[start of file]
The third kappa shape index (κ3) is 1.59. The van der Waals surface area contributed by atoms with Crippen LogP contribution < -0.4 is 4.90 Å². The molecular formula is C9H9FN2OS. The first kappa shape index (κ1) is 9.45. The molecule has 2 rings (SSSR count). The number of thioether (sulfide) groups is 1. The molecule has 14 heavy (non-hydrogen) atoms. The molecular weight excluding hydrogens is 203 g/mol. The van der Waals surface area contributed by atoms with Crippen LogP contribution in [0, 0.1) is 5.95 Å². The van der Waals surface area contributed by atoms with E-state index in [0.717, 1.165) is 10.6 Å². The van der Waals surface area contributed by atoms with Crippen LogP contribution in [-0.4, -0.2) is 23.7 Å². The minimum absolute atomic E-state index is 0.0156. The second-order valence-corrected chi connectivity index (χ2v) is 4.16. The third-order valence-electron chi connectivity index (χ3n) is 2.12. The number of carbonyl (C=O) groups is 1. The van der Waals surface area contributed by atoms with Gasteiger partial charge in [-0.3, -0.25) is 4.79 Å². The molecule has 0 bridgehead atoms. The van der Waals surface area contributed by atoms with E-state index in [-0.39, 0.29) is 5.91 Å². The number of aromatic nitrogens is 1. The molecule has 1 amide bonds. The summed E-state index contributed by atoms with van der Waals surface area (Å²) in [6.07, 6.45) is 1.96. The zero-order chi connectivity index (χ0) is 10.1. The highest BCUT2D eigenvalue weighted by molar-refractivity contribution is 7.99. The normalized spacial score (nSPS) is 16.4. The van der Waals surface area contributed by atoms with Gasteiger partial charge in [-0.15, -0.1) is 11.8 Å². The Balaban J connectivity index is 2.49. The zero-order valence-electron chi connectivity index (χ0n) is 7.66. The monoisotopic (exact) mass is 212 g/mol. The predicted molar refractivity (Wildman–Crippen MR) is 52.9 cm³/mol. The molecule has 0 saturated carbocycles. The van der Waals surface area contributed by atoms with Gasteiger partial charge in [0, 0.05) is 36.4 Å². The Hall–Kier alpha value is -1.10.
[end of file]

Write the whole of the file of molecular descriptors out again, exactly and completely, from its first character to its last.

The third kappa shape index (κ3) is 1.59. The van der Waals surface area contributed by atoms with Crippen LogP contribution < -0.4 is 4.90 Å². The molecular formula is C9H9FN2OS. The first kappa shape index (κ1) is 9.45. The molecule has 2 rings (SSSR count). The number of thioether (sulfide) groups is 1. The molecule has 14 heavy (non-hydrogen) atoms. The molecular weight excluding hydrogens is 203 g/mol. The van der Waals surface area contributed by atoms with Crippen LogP contribution in [0, 0.1) is 5.95 Å². The van der Waals surface area contributed by atoms with E-state index in [0.717, 1.165) is 10.6 Å². The van der Waals surface area contributed by atoms with Crippen LogP contribution in [-0.4, -0.2) is 23.7 Å². The minimum absolute atomic E-state index is 0.0156. The second-order valence-corrected chi connectivity index (χ2v) is 4.16. The third-order valence-electron chi connectivity index (χ3n) is 2.12. The number of carbonyl (C=O) groups is 1. The van der Waals surface area contributed by atoms with Gasteiger partial charge in [-0.3, -0.25) is 4.79 Å². The molecule has 0 bridgehead atoms. The van der Waals surface area contributed by atoms with E-state index in [-0.39, 0.29) is 5.91 Å². The number of aromatic nitrogens is 1. The molecule has 1 amide bonds. The summed E-state index contributed by atoms with van der Waals surface area (Å²) in [6.07, 6.45) is 1.96. The zero-order chi connectivity index (χ0) is 10.1. The highest BCUT2D eigenvalue weighted by molar-refractivity contribution is 7.99. The normalized spacial score (nSPS) is 16.4. The van der Waals surface area contributed by atoms with Gasteiger partial charge in [-0.15, -0.1) is 11.8 Å². The Balaban J connectivity index is 2.49. The zero-order valence-electron chi connectivity index (χ0n) is 7.66. The monoisotopic (exact) mass is 212 g/mol. The predicted molar refractivity (Wildman–Crippen MR) is 52.9 cm³/mol. The molecule has 0 saturated carbocycles. The van der Waals surface area contributed by atoms with Gasteiger partial charge in [0, 0.05) is 36.4 Å². The Hall–Kier alpha value is -1.10.